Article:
he Tax Relief, Unemployment Insurance Reauthorization, and Job Creation Act was signed into law on December 17, 2010, providing two years of tax relief and planning opportunities. The December 2010 Act addresses the “sunset” of our transfer tax system with higher exemption amounts andlower tax rates through December 31, 2012.
Estate Tax Implications:
• 2010 Election. For decedents dying in 2010, the estate tax exemption is $5,000,000, with a maximum tax rate of 35%, and beneficiaries will receive a “stepped-up basis” for beneficiaries receiving the inherited assets. Alternatively, or decedents passing in 2010, the personal representative may elect out of the application of the new estate tax law, such that no estate tax will be due and beneficiaries will receive a “carry-over” basis in the inherited assets, subject to the $1.3 million“stepped-up” basis allowance for all beneficiaries and the $3 million “stepped-up” basis allowance for assets passing to a surviving spouse.
• 2011 and 2012. The estate tax exemption will continue at $5,000,000, with a maximum tax rate of 35% and a “stepped-up basis” for beneficiaries receiving the inherited assets.
• Portability. A surviving spouse will receive both a personal $5,000,000 exemption, together with the unused exemption of the “last” deceased spouse. For example, if a deceased spouse has $2,000,000 remaining of his $5,000,000 exemption amount, the surviving spouse will have a total of $7,000,000 available for her use. There are a few caveats for “portability:
- The executor of the first spouse’s estate must file an estate tax return on a timely basis and elect for the surviving spouse to be able to use the unused exemption amount;
- Portability only applies to the “last deceased spouse,” and therefore re-marriage does not remove the right to use the exemption, unless the new spouse dies first, which would classify the new spouse as the “last deceased spouse,” for purposes of portability; and o Portability does not apply for Generating Skipping Tax (“GST”) purposes.
• Extension of Time. By virtue of the December 2010 Act, several filing deadlines have been extended including:
- Estate and GST returns for the decedents dying in 2010 will be extended to nine months following the date of enactment of the December 2010 Act;
- Personal representatives electing out of the new estate tax law for 2010 will be required to file a carryover basis report within nine months after the date of enactment of the December 2010 Act ; and for decedents dying in 2010, the extension of time to make a qualified disclaimer of property is nine months following the date of enactment of the December 2010 Act.
Gift Tax Implications:
• Beginning on January 1, 2011, the gift tax exemption amount will be increased to $5,000,000, with a maximum tax rate of 35%, matching the estate tax exemption amount. Essentially, a married couple may transfer up to $10,000,000 without any gift tax consequences for the next two years, which offers a planning opportunity for some families. The gift tax exemption for 2010 remains $1,000,000 at a maximum rate of 35%.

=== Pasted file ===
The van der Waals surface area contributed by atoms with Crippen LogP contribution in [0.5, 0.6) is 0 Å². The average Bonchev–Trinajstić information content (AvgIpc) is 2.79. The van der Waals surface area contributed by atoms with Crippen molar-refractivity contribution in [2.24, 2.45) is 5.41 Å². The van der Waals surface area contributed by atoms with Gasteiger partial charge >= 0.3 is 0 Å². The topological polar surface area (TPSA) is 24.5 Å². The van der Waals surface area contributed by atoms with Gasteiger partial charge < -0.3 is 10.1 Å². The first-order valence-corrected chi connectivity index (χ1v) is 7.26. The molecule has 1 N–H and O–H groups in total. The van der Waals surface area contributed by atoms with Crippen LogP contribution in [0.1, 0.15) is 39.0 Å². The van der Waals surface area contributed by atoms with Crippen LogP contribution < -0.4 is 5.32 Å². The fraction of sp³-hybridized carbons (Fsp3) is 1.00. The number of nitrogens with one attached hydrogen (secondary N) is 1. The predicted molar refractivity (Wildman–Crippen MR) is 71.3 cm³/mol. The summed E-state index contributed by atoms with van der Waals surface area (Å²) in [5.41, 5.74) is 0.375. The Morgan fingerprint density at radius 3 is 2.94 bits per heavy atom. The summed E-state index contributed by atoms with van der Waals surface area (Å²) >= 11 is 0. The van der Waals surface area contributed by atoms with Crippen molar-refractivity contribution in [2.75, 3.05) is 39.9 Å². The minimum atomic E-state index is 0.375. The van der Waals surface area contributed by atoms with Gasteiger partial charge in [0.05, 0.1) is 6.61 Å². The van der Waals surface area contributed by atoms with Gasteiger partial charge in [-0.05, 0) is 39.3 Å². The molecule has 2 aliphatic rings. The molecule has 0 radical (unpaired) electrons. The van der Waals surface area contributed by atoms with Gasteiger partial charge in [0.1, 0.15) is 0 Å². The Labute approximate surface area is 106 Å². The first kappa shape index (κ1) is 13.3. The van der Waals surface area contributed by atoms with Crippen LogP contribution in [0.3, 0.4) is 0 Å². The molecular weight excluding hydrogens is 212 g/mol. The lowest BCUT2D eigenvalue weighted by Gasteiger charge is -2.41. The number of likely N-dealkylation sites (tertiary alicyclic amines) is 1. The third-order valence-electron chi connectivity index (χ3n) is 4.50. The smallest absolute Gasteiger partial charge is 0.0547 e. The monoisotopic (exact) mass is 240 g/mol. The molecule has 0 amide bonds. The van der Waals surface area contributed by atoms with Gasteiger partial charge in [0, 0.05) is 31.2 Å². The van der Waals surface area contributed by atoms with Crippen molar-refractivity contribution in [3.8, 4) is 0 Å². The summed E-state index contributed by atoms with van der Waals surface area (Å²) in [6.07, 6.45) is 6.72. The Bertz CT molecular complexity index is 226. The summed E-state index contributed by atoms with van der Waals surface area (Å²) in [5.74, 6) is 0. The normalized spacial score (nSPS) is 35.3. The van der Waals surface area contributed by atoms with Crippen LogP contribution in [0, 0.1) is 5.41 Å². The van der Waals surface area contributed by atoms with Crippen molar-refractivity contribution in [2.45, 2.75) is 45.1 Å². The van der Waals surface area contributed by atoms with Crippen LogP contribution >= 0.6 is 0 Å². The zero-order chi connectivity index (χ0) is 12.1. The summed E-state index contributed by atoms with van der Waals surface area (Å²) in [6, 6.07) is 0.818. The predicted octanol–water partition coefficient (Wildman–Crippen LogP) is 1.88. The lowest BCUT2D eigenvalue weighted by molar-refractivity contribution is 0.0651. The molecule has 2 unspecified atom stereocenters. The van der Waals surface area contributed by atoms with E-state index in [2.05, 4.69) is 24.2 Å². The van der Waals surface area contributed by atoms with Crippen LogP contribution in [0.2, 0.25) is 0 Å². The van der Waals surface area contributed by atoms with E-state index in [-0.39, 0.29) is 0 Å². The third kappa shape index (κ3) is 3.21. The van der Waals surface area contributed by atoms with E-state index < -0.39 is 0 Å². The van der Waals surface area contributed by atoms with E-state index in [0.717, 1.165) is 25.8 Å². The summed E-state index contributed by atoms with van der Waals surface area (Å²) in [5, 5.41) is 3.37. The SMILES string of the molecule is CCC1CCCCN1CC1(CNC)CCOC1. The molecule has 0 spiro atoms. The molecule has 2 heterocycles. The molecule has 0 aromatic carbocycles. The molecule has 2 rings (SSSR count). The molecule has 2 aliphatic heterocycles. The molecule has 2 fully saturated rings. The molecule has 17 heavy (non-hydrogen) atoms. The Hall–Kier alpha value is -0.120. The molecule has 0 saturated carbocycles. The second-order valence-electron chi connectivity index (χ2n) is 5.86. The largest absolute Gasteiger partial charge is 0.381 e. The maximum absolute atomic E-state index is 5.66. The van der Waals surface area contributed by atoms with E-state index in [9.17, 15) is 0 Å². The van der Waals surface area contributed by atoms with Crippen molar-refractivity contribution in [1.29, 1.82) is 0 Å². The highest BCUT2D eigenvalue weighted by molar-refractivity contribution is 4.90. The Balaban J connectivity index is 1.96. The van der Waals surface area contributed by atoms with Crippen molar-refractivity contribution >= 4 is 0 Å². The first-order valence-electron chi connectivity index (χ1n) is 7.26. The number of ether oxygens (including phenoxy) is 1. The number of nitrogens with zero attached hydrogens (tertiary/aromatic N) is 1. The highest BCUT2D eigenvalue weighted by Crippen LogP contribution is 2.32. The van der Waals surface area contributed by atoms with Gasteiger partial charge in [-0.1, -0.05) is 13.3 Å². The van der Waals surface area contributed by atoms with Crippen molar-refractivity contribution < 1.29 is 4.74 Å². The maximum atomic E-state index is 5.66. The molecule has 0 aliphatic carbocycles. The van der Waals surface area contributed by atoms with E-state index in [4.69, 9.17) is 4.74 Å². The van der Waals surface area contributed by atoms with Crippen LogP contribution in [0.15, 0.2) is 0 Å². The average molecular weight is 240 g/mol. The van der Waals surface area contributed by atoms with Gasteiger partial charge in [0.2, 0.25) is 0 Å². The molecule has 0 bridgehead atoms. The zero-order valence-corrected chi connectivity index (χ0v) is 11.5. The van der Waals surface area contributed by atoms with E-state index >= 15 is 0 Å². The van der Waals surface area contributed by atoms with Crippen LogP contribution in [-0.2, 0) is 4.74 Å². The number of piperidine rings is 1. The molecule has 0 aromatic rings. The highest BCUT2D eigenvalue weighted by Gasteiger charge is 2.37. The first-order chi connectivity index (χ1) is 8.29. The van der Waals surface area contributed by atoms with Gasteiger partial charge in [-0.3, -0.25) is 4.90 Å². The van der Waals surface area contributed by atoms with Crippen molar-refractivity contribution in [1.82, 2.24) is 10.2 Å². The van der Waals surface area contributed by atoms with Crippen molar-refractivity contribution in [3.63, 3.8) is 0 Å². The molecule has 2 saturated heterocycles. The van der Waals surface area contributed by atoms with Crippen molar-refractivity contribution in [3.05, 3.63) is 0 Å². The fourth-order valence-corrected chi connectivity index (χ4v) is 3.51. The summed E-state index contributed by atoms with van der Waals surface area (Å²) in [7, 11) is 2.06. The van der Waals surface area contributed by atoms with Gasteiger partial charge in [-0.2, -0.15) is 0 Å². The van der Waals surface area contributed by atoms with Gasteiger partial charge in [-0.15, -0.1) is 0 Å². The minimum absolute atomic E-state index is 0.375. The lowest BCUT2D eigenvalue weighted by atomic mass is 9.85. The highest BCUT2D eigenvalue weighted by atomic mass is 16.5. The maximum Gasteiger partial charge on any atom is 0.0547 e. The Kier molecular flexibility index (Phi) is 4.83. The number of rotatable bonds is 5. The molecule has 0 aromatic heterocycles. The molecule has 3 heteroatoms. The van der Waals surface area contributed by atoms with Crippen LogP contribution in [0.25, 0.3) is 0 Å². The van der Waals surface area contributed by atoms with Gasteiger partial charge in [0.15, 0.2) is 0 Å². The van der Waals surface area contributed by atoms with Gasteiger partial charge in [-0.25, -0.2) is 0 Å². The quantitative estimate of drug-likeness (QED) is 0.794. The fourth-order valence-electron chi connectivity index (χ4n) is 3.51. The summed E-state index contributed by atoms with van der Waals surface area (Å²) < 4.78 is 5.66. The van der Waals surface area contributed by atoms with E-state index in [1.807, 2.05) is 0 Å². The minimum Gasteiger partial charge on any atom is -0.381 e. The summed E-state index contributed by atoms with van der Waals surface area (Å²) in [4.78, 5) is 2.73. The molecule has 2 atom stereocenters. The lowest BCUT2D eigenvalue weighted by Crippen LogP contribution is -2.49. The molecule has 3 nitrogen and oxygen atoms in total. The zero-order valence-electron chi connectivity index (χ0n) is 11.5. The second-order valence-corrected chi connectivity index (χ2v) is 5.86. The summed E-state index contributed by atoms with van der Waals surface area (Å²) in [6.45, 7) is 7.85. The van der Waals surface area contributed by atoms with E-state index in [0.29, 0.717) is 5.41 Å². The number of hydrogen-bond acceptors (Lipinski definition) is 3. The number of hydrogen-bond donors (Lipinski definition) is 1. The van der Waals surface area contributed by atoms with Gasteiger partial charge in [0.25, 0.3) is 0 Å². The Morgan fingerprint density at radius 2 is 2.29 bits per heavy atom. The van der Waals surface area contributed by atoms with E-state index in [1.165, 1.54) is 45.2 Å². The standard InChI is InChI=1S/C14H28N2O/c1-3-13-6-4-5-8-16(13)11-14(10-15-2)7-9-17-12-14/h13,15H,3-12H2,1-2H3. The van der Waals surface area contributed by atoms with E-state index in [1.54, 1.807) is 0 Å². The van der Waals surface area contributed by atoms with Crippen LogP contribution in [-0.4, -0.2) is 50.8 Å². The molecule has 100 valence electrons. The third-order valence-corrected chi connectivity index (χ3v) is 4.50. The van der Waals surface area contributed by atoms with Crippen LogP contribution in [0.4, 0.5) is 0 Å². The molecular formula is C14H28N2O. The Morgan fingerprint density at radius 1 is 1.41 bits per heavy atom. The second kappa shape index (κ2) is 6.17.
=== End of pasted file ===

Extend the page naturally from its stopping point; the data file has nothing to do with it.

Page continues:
• During 2010. Similar to the estate tax, the GST exemption amount is $5,000,000 for decedents dying in 2010.
• 2011 – 2012. The GST exemption amount will be $5,000,000, with a maximum tax rate of 35%; however, as noted above, the portability provisions of the estate tax law do not apply to GST exemption amounts.
Notable Transfer Tax Items not included in the December 2010 Act:
• GRAT Terms. There has been discussionabout limiting GRATs (Grantor Retained Annuity Trust) to a minimum term of 10 years, however, this is not addressed in the December 2010 Act.
• Valuation Discounts. The tightening of valuation discounts of intra-family wealth transfers was not discussed or addressed in the December 2010 Act.
• Farmland Exemption. Exempting farmland from the federal estate tax is not mentioned nor included in the December 2010 Act.
• A review of your estate planning documents may be in order in the event you have created trusts incorporating formula clauses linked to the estate tax, the increase of the exemption amount to $5,000,000 may mean that your estate plan no longer fulfills your wishes.
• With these increased exemption amounts for the next two years, now may be an opportune time to set up various grantor trusts and other estate planning transfer strategies leveraging the $5,000,000 exemption amount to lower future estate tax exposure. • T he personal representatives and trustees for decedents dying during 2010 will now need to evaluate whether they should proceed under the automatic rule of the estate tax application or opt out of such default rules.
If you have any questions, feel free to contact the attorneys in our Estate Planning and Trust Administration Department at Blalock Walters, P.A. for additional information.
Also, as a service to our clients, Blalock Walters, P.A. will be hosting a series of Estate Tax Briefings beginning January 2011. As a client of the firm you are invited to attend this complimentary session that will review both the possible impacts and planning opportunities for your estate plan. To find out more or to register, please contact Elaine at 941-748-0100 or via email at email@example.com.